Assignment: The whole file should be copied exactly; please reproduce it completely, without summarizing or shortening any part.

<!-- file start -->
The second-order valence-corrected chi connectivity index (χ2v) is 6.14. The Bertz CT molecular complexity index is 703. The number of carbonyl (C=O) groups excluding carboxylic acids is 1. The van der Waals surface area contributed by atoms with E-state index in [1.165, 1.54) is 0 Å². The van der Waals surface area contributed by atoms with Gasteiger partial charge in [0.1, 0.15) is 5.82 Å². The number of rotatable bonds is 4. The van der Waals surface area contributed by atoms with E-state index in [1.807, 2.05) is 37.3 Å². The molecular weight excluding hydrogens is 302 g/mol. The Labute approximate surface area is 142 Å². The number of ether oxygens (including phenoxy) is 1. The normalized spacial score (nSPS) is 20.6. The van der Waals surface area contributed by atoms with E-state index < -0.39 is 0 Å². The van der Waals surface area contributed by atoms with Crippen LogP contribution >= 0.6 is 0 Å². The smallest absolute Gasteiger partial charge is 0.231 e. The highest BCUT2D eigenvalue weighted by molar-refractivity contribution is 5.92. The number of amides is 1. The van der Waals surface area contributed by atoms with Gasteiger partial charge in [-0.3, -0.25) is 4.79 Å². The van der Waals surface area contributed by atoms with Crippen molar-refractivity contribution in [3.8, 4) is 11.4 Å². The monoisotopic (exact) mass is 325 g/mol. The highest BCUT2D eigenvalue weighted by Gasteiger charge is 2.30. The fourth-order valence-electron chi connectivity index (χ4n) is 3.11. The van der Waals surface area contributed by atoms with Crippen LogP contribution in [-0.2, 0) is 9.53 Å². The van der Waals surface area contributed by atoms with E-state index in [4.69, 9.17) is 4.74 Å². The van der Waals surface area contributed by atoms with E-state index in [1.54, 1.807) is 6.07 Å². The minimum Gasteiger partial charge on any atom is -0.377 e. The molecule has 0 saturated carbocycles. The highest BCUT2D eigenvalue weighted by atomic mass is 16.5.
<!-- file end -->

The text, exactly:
The second-order valence-corrected chi connectivity index (χ2v) is 6.14. The Bertz CT molecular complexity index is 703. The number of carbonyl (C=O) groups excluding carboxylic acids is 1. The van der Waals surface area contributed by atoms with E-state index in [1.165, 1.54) is 0 Å². The van der Waals surface area contributed by atoms with Gasteiger partial charge in [0.1, 0.15) is 5.82 Å². The number of rotatable bonds is 4. The van der Waals surface area contributed by atoms with E-state index in [1.807, 2.05) is 37.3 Å². The molecular weight excluding hydrogens is 302 g/mol. The Labute approximate surface area is 142 Å². The number of ether oxygens (including phenoxy) is 1. The normalized spacial score (nSPS) is 20.6. The van der Waals surface area contributed by atoms with E-state index < -0.39 is 0 Å². The van der Waals surface area contributed by atoms with Crippen LogP contribution >= 0.6 is 0 Å². The smallest absolute Gasteiger partial charge is 0.231 e. The highest BCUT2D eigenvalue weighted by molar-refractivity contribution is 5.92. The number of amides is 1. The van der Waals surface area contributed by atoms with Gasteiger partial charge in [-0.3, -0.25) is 4.79 Å². The van der Waals surface area contributed by atoms with Crippen molar-refractivity contribution in [3.8, 4) is 11.4 Å². The monoisotopic (exact) mass is 325 g/mol. The highest BCUT2D eigenvalue weighted by Gasteiger charge is 2.30. The fourth-order valence-electron chi connectivity index (χ4n) is 3.11. The van der Waals surface area contributed by atoms with Crippen LogP contribution in [-0.2, 0) is 9.53 Å². The van der Waals surface area contributed by atoms with E-state index in [4.69, 9.17) is 4.74 Å². The van der Waals surface area contributed by atoms with E-state index in [1.54, 1.807) is 6.07 Å². The minimum Gasteiger partial charge on any atom is -0.377 e. The molecule has 0 saturated carbocycles. The highest BCUT2D eigenvalue weighted by atomic mass is 16.5.